And while the brand has done well in using social media, the team recognises that accountability and transparent conversation with customers can be a double-edged sword, and the goal is to better connect with the online community, says Ong.
The restless consumer
A recent global survey of Loyalty Sentiment by Nielsen to evaluate consumer views on loyalty levels various product categories showed locals to be the most loyal to internet services, finance, mobile or retail.
However, Ong highlights the persistent challenge for CMOs is of cultivating loyalty and sustaining growth for the business.
“The rise of technology, accelerating pace of change and globalised marketplace have created increasingly savvier and less loyal consumers who are well-connected, quick to compare brands and vocal about their experiences,” says Ong.
CMOs have to chart and lead company-wide initiatives that will anticipate and answer evolving buying patterns. “As products and services offered by companies become increasingly homogeneous, the key differentiator would be the customer service experience”, she says. And one way to raise this level is by leveraging on big data, which would allow a brand to customise experiences for the consumer.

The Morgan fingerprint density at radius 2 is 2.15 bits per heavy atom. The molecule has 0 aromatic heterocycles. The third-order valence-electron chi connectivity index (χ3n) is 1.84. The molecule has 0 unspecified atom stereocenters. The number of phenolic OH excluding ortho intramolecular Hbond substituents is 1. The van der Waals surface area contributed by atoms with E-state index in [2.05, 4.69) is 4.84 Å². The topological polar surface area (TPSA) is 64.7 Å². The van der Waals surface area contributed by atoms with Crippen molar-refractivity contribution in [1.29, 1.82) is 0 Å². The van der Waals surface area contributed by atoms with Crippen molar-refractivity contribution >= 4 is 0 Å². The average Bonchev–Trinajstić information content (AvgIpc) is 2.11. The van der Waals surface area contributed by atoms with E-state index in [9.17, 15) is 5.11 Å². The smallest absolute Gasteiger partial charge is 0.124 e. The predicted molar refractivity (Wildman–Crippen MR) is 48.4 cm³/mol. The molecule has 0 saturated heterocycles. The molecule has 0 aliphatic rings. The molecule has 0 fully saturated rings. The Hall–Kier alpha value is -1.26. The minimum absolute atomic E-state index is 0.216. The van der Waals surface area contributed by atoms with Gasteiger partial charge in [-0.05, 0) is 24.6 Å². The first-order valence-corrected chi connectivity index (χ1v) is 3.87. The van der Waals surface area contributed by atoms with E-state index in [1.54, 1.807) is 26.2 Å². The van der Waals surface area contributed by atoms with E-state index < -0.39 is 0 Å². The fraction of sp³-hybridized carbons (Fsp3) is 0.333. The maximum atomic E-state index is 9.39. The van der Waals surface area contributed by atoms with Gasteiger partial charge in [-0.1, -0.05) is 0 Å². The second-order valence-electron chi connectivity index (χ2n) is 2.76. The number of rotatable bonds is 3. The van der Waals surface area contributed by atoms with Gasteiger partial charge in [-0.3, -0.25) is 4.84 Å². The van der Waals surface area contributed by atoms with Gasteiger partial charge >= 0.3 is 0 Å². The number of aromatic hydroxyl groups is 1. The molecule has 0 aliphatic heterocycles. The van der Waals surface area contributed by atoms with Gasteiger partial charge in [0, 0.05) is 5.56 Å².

Also, the rise of social media poses a challenge. Social media, rather than traditional media platforms, is now the go-to source when consumers wish to find out more about a product. Besides being informative and responsive, a good social media platform need to proactively and frequently engage the consumers.
As for her take on agencies, Ong echoes the age-old answer that the client-agency relationship is like a marriage, citing that she believes in long-term ones.
“I acknowledge that the StarHub business is complex and it takes time for an agency to familiarise itself with our industry and our fast pace. It is hence worthwhile to establish longer term partnerships with our agencies,” she says.